Great cities of the world: planning for the 21st century

The Great Cities of the World Conference opening in Boston today comes on the heels of a United Nations conference on cities in Rome earlier this month. Action within each city and country may be more essential than conferences, as enormous growth of cities is forecast around the globe. But, if these meetings can help raise the international consciousness to the need for measures to forestall equally enormous hardship, they will have been well worth while.

Boston's conference, with representatives of 36 cities from four continents, is in part frankly an occasion to showcase what has been accomplished in Beantown as it celebrates its 350th anniversary. But the various meetings, some of them under academic auspices, are also intended to help the participating cities help each other through launching an exchange of information on how to do things better.

The latter intention fits with what happened in Rome where the meetings on "population and the urban future" sought to help the emerging big cities learn from the older big cities. And there are plenty of emerging cities to welcome all the aid and instruction they can get. By the year 2000 half the world's population will be living in cities, up from 25 percent in 1950 and 40 percent now, according to UN projections. More than 600 million will be in the "supercities" of more than 5 million.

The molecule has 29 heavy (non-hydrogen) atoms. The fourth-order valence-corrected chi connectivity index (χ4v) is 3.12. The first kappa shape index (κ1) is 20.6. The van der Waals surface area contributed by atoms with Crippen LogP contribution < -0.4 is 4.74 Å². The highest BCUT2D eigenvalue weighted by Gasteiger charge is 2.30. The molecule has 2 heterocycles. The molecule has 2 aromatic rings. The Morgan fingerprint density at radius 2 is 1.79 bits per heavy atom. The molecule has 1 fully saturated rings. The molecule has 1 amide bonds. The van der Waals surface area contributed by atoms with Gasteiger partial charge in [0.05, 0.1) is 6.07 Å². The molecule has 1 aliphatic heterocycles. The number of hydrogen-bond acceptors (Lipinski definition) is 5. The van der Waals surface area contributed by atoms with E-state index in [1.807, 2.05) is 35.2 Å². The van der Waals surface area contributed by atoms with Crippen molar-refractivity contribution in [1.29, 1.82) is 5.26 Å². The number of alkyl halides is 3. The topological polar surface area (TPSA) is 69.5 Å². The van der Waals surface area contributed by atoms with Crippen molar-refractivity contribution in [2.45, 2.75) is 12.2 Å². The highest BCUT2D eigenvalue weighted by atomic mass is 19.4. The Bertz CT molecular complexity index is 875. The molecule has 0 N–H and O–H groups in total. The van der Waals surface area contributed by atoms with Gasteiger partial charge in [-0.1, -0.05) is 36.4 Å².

In one of the background documents for the UN session, the Worldwatch Institute notes that 12 of the world's 15 largest cities will be in the third world. In most of these the sad finding is that slums and shantytowns are expanding two or three times as fast as the cities in which they are located. Among the problems is the squeeze between the escalating costs of imported fuel and the escalating environmental costs of traditional fuels such as charcoal and wood. Another challenge is providing jobs when present-day urban industries cannot be expected to absorb more than a fraction of the people being added to city work forces.

What can be done about such matters was discussed in Rome and will be in Boston. In Rome, for example, Shanghai offered a model of planned parenthood as cutting population growth rate in half in a decade.

Worldwatch warns against the fatalism of assuming that the growth in cities will come no matter what. It points out that the urban concentration of people can work against the best distribution of a nation's resources, since in most poor countries investment in agriculture offers higher returns; that it can worsen quality of life, as in those mushrooming slums; that it can threaten national unity through an urban-rural split which one analyst finds to be the "most important" class conflict in the poor countries of today.

In other words, attention should be paid not only to planning cities of the 21st century, as a panel will do in Boston's first discusstion today, but to stemming the march to the cities through the improvement of rural conditions.

For instance, the surplus obtained from agriculture now is often invested in industries that do no good for rural people. With rural incomes remaining depressed, the rural demand for manufacturers remains low and industries continue to look to the cities or abroad. This cycle of urban depletion of rural areas needs to be broken.

By looking searchingly at all the options now, there could be more "great cities" for the next Boston anniversary meeting -- and more great countrysides, too.

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